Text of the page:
"The LA expects evidence."
When I deregistered Tom, Ali and Zara from school I was furious with the LEA and the school for failing my children so spectacularly. We started home ed provision on the firm basis that anything the children did at home would be an improvement on the school provision, which had damaged them so inarguably and measurably. In that way, I suppose we had the LEA on the defensive - although I wouldn't recommend it as a plan!
In my very early dealings with them after deregistration I wasn't in touch with other home educators, so I didn't know about difficulties HEing families had with various LEAs and I had no idea that people would resent their involvement so much. From my own perspective, my LEA was involved in my children's education - to the extent that they'd had charge of it until we began HE. I was angry because I'd been stupid enough to trust them to do a decent job, and I felt that they hadn't even tried.
In my frame of mind at the time, the idea of privacy didn't really occur to me. In writing the early HE reports I was thinking more along the lines: "At least if someone there is reading how problematic it is to sort out their mess, then it might help those children still in the system to get a better deal." I still thought school was meant to be a beneficial thing, in those days, and I felt cheated because it had been the opposite.
I held the school firmly, totally responsible for my children's unwillingness to learn. I don't think I still hold that view though: with hindsight I realise that it was not being in complete control of their learning that made them unwilling to learn. I actually found it helpful to 'have to' log the process of solving this problem, in my reports to the LEA.
I suppose, from the LEA's perspective, they didn't have much choice but to accept and condone what I was telling them in the reports. I wasn't hiding anything and they could come and verify what I was saying at any time. My only priority was my children's best interests and this was glaringly obvious throughout my whole dealings with them. It wasn't deliberate, but I guess the fact that I was justifiably angry with them and sufficiently articulate to be able to do something about it (I'd sent copies of my deregistration letter, including lengthy and very detailed rant, to the Minister of Education) might have dissuaded them from challenging anything in the reports.
I would have relished the challenge anyway, and when the children's father tried to get a court to order their return to school, I got one of sorts. In the event, I just handed my LEA reports over to the judge. The LEA submitted their own report in support of my provision and my ex-husband's request was denied.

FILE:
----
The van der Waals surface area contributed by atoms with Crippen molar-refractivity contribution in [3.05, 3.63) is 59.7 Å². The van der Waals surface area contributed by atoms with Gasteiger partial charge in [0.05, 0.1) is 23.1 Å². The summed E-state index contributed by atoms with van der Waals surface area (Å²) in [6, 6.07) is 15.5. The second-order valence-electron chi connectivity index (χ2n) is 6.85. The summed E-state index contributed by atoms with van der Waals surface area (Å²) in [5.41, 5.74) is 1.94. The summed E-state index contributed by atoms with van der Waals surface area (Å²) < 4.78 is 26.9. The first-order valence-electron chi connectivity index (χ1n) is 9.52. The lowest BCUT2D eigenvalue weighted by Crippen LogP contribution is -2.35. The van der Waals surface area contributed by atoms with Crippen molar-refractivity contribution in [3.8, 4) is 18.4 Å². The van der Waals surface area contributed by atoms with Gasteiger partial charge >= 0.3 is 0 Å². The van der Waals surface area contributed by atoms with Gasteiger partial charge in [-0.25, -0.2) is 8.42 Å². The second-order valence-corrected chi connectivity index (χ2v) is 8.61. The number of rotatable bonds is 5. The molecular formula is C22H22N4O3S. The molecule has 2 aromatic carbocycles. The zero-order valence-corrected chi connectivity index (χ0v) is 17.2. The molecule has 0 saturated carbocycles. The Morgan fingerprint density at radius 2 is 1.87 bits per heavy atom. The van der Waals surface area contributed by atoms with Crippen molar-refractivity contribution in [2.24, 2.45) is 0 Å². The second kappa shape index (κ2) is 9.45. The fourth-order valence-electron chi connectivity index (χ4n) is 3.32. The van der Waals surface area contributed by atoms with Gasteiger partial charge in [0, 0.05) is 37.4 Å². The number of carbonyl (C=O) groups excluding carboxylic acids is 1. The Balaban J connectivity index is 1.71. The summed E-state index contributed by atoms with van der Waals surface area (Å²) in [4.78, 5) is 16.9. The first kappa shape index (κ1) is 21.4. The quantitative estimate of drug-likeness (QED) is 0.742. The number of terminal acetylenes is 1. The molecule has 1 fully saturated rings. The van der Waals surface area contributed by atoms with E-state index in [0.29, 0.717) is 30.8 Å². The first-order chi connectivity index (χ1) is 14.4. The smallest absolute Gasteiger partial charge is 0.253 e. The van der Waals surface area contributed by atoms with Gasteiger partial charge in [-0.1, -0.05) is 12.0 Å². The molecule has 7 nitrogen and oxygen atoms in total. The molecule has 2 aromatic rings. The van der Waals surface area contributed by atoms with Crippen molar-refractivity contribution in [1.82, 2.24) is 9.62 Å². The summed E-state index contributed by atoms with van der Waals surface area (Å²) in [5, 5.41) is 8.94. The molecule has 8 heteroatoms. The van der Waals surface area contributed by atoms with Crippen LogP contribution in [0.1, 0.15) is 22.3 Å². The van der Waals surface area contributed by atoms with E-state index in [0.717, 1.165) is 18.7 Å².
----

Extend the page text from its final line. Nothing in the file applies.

I was working from a position of righteous fury, and the LEA was on its back foot which is, I now realise, not the case for most home educators in their dealings with their LEAs. Most home educators - quite understandably - just wish to be left alone by the LEAs, to preserve their privacy and to protect their children from unwarranted intervention for fear the LEA will reject the provision as being unsuitable.
So have home educating families with autonomous learning children got anything to fear from their LEAs, really?
One LEA visitor to our house, early in our autonomous provision, asked to see samples of the children's work.
"I've stopped insisting on them producing work," I said, "Because their interest in learning shut down whenever I did. Is the LEA interested in my children's learning, or in their work? Because the two things are mutually exclusive, so it can't have both."
"Erm... well I suppose learning is the important thing," said the visitor and the LEA has been happy to take my word for it that the children are learning, ever since - though I accept that some LEAs might just never be so amenable.
At the heart of Calderdale's treatment of families and children are some chief officers who really do care about education and child welfare. I know this because I've had lengthy conversations with them about it, though I did also find they had concerns and some prejudice that "some families aren't fit to home educate," and that "some children's best chances are in school." We tried to dispel those myths, but kept coming back to child welfare issues which shouldn't have been - and, I believe, still aren't within an education department's remit to detect or solve.
Autonomous educators' main worry, I think, is lack of work to show. I think we need to strongly make the case that education does not mean work. Learning and work are very different, largely unconnected things. I don't think even education law confuses learning with work, though many LEA personnel obviously do. Perhaps we can produce some documentation, for the general use of autonomous families, to support this? Perhaps it already exists somewhere and we just need to find it.
In law the Harrison ruling still stands, in which the term 'suitable education' was defined as one which enabled the children ‘to achieve their full potential’, and was such as ‘to prepare the children for life in modern civilised society’. The term 'efficient' was defined as achieving ‘that which it sets out to achieve’. [Harrison & Harrison v Stephenson (appeal to Worcester Crown Court 1981)]
It's impossible for anyone to justify how viewing samples of work could possibly prove any of the above, because it can't even give an indication of whether any of the above criteria are being met.